En kort historie om regnestokke

Like many people here and in the UK, I am obviously very disappointed about the result of the referendum. I wanted it to end differently and had hoped that Britain would want to play a role in arguing for an outward-looking, flexible, competitive, free trade Europe. But the British people took a different decision, and that is the way that democracy works.

As we move to a new phase, I don’t believe it is right that I should carry on as the British Commissioner as though nothing had happened. In line with what I discussed with the President of the Commission some weeks ago, I have therefore told him that I shall stand down. At the same time, there needs to be an orderly handover, so I have said that I will work with him to make sure that happens in the weeks ahead.

Make: Faber Castell, Germany: Model: 2/83 N Novo Duplex: Notes 1. This was one of the last rules produced by Faber Castell and could be considered the culmination of the development of the slide rule by one of Europe’s leading manufacturers. It is a duplex rule with 30 scales. 2. .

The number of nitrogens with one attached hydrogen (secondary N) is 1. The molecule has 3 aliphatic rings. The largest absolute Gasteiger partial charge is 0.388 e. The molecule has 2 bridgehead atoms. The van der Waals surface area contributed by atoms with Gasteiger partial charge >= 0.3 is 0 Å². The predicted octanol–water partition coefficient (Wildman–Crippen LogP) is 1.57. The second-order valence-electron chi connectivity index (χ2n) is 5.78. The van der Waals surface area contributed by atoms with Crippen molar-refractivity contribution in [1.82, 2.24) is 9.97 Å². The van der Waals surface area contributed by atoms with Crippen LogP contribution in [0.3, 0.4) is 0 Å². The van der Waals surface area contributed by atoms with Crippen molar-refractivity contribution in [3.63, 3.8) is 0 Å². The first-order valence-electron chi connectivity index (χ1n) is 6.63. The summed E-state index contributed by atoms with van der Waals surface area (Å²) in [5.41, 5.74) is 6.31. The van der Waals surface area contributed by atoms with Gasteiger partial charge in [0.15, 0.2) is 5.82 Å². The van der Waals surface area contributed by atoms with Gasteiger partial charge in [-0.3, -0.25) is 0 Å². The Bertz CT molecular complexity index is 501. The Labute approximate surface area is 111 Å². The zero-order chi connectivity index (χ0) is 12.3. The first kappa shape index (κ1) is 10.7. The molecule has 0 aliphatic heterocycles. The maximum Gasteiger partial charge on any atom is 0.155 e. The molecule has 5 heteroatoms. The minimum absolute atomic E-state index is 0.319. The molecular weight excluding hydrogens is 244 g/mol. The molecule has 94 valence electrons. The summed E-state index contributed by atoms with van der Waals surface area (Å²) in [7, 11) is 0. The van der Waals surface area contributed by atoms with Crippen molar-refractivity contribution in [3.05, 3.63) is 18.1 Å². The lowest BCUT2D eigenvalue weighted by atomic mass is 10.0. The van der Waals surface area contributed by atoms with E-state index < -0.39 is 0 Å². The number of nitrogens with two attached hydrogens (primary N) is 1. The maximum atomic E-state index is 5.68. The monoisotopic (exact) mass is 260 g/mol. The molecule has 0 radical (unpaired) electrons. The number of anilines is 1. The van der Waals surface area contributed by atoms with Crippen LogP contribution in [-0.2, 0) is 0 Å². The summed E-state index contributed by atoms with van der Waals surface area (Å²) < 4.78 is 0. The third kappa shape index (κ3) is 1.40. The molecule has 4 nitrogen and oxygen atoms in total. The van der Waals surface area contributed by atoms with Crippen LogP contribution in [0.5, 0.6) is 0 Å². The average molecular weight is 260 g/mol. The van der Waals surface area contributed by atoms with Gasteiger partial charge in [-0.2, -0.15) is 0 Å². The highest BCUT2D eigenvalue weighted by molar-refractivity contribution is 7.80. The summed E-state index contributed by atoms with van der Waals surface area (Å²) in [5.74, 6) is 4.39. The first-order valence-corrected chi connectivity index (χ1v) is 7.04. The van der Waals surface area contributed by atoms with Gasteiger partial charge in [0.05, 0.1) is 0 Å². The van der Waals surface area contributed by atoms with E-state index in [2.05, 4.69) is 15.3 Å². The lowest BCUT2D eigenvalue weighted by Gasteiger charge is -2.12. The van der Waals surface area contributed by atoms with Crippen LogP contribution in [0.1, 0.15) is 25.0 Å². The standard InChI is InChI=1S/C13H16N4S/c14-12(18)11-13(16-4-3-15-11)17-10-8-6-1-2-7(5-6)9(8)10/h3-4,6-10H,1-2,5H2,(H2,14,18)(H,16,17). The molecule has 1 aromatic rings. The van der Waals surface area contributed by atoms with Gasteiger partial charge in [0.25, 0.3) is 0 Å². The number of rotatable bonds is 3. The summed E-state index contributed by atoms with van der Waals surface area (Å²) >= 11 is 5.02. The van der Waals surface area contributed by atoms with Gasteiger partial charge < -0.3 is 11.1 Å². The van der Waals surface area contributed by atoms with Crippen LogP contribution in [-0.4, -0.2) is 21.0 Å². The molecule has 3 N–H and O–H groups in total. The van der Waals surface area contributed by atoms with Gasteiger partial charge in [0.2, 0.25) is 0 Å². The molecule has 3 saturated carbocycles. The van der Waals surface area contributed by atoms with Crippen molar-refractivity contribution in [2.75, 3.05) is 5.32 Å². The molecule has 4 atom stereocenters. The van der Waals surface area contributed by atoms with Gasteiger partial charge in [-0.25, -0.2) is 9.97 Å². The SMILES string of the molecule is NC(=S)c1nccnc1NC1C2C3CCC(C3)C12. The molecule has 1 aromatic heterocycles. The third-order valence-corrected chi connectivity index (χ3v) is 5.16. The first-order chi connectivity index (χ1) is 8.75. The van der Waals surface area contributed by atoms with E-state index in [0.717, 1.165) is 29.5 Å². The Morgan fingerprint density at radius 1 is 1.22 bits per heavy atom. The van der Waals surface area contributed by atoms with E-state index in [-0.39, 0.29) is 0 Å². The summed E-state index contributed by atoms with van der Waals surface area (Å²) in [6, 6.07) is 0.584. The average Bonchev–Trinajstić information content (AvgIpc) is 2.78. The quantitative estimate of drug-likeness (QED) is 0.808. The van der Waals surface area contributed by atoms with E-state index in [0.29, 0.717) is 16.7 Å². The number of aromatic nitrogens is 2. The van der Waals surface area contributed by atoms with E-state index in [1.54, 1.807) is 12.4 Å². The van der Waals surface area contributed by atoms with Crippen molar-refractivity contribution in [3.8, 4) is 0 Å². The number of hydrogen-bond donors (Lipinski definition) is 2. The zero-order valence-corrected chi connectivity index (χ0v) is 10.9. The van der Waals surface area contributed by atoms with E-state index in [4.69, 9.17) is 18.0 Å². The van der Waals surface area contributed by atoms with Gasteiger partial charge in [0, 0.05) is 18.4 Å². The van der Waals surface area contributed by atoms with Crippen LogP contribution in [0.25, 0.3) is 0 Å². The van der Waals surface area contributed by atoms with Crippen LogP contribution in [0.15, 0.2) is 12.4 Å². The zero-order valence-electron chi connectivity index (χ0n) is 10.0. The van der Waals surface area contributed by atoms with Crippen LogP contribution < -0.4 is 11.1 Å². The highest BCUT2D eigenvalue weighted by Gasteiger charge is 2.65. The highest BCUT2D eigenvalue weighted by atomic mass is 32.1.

The rules on this page originally comprised two main categories. Alcohol slide rule by J Long, London, made of boxwood and probably dating from the early twentieth century. The rule is almost certainly from a box containing a Sikes hydrometer, which it would have been used in conjunction with see Miscellaneous instruments pages. This appears to be primarily a gauging rule for determining the content of casks whether standing or lying and also functions as a comparative rule. Nine inches long, boxwood and brass..

The upper face is used for costing and the lower face for reducing. A two foot, two- fold rule. A boxwood and brass, three foot, four- fold rule, probably dating from the early twentieth century. It has been repaired, many years ago, with riveted on nickel silver plates. The rule is made of aluminium with brass end pieces. This mahogany and boxwood slide rule is mm long and has two slides. The scales are lettered A to E from top to bottom. Scales D and E are concerned with calculating the weight of a ream of paper using either standard sizes given on scale E or the size calculated using scales A to C.

The Adventures of Mr. Teacher and Answer Girl, Episode 6: Slide Rules!